Saturday, January 17, 2009

Mex 15

Mex 15, also known as Carretera Internacional, is the main highway down the west coast of Mexico. It runs from the USA border all the way down the west coast as far as Tepic (near Guadalajara). This is the road taken by all the through traffic including the big trucks, buses, RVs, and cars like ours. Mexico is in the process of developing this road into a four-lane divided highway, and in places it feels almost like an American freeway. Almost—but not quite!

One big difference is that you have to pay to drive on it. There are a lot of toll booths along the way. Sometimes there are more than 100 km between them; sometimes only 20 or so. The tolls vary from 20 pesos (about $2) to 118, and there are lots of topes (speed bumps) and signs as you approach to slow you down. Here’s one of the plaza de cuotas (toll booths).

Topes also appear randomly along the road as it passes through little villages. Speed limits range from 40 km per hour to 100, but to safely negotiate most topes you have to slow to 10 k or even less. It’s our theory that villages build these topes so that the villagers can sell their goods. Sometimes it’s a local cheese or other food, or handicraft; other times it’s kids’ toys or caged birds. This photo taken from the car window shows a collection of religious articles included images of ever-present Virgin of Guadalupe.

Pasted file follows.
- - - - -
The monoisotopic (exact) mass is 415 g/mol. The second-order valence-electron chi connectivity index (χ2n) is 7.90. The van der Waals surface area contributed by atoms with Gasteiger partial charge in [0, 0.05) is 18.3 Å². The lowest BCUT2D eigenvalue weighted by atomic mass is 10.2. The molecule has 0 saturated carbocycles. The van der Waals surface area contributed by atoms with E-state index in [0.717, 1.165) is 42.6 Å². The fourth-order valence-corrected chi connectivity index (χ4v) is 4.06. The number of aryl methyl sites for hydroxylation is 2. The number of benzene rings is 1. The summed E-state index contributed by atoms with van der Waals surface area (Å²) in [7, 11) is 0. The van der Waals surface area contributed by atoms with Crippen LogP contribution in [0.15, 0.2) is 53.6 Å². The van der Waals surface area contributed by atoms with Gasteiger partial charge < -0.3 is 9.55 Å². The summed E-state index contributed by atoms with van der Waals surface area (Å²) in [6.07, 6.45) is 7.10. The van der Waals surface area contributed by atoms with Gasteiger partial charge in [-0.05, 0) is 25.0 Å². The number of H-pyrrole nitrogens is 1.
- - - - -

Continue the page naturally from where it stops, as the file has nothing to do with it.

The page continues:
But the real speed interruptors are the military inspection spots. There are two types: the fruit and vegetable inspections (no big deal) and the soldiers with machine guns (more scary). We passed through three of the machine gun type stops on the way north from Mazatlan. At these places the soldiers are looking for drugs we think and they mean business. They stop and search every single big truck on the road, and the buses as well. Sometimes the trucks and buses have to unload everything they’re carrying. The lineup of trucks backs up for two or three kilometers at these stops.

I made the mistake at one of them of taking photographs of the soldiers and not putting camera away quickly enough. The soldier who stopped us made me delete every image on my camera before he would let us through. That’s why I have no photos except for the warning sign and the line-up of trucks.

We crossed the border into Nogales this afternoon at 3:30 with only a ten-minute wait. Again it’s a long wait for trucks; the line-up stretched back for several kilometers and the guy told us that they can wait for up to nine hours to cross. We were glad to be driving our mini-van.


Morbid said...
This comment has been removed by the author.
Morbid said...

I love a religious artifact dealer who also stocks a healthy supply of Disney characters and dog statues
: )

Seriously - how scary is it to have an armed soldier order you to delete the pictures on your camera?? Good thing you d/l regularly.

Joanna and Harry said...

Wow--you're pretty observant. I just enlarged the photo and saw both. The dog with its tongue out is so-o-o cute. Yeah, i only had those four photos on my camera so it was easy to delete!